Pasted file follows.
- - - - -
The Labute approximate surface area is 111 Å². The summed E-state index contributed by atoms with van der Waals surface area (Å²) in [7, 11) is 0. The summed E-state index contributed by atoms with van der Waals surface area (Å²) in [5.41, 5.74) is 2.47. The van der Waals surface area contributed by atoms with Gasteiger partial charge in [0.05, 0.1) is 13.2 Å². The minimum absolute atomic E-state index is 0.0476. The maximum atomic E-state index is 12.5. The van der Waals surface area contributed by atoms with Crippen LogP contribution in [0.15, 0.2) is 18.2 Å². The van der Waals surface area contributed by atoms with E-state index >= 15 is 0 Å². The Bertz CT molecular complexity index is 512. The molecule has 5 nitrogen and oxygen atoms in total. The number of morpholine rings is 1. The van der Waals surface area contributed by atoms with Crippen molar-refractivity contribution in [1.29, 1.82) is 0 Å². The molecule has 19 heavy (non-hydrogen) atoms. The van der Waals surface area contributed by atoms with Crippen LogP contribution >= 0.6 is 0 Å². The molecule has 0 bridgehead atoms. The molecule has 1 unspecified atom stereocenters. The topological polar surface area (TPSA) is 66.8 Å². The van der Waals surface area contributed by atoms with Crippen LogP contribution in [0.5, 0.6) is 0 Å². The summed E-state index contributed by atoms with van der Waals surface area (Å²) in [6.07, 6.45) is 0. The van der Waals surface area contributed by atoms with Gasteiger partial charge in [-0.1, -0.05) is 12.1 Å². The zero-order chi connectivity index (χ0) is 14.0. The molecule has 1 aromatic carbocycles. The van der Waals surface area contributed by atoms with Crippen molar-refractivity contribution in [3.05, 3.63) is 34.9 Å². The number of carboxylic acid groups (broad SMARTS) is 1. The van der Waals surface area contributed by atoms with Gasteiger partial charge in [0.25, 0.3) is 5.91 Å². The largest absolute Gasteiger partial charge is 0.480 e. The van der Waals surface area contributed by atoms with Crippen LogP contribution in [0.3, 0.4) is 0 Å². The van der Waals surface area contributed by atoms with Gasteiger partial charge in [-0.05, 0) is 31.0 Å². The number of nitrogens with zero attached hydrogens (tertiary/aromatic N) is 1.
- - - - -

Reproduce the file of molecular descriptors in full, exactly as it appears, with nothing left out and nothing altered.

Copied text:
The Labute approximate surface area is 111 Å². The summed E-state index contributed by atoms with van der Waals surface area (Å²) in [7, 11) is 0. The summed E-state index contributed by atoms with van der Waals surface area (Å²) in [5.41, 5.74) is 2.47. The van der Waals surface area contributed by atoms with Gasteiger partial charge in [0.05, 0.1) is 13.2 Å². The minimum absolute atomic E-state index is 0.0476. The maximum atomic E-state index is 12.5. The van der Waals surface area contributed by atoms with Crippen LogP contribution in [0.15, 0.2) is 18.2 Å². The van der Waals surface area contributed by atoms with E-state index >= 15 is 0 Å². The Bertz CT molecular complexity index is 512. The molecule has 5 nitrogen and oxygen atoms in total. The number of morpholine rings is 1. The van der Waals surface area contributed by atoms with Crippen molar-refractivity contribution in [1.29, 1.82) is 0 Å². The molecule has 19 heavy (non-hydrogen) atoms. The van der Waals surface area contributed by atoms with Crippen LogP contribution >= 0.6 is 0 Å². The molecule has 0 bridgehead atoms. The molecule has 1 unspecified atom stereocenters. The topological polar surface area (TPSA) is 66.8 Å². The van der Waals surface area contributed by atoms with Crippen LogP contribution in [0.5, 0.6) is 0 Å². The summed E-state index contributed by atoms with van der Waals surface area (Å²) in [6.07, 6.45) is 0. The van der Waals surface area contributed by atoms with Gasteiger partial charge in [-0.1, -0.05) is 12.1 Å². The zero-order chi connectivity index (χ0) is 14.0. The molecule has 1 aromatic carbocycles. The van der Waals surface area contributed by atoms with Crippen molar-refractivity contribution in [3.05, 3.63) is 34.9 Å². The number of carboxylic acid groups (broad SMARTS) is 1. The van der Waals surface area contributed by atoms with Gasteiger partial charge in [0.25, 0.3) is 5.91 Å². The largest absolute Gasteiger partial charge is 0.480 e. The van der Waals surface area contributed by atoms with Crippen LogP contribution in [0.3, 0.4) is 0 Å². The van der Waals surface area contributed by atoms with Gasteiger partial charge in [-0.05, 0) is 31.0 Å². The number of nitrogens with zero attached hydrogens (tertiary/aromatic N) is 1.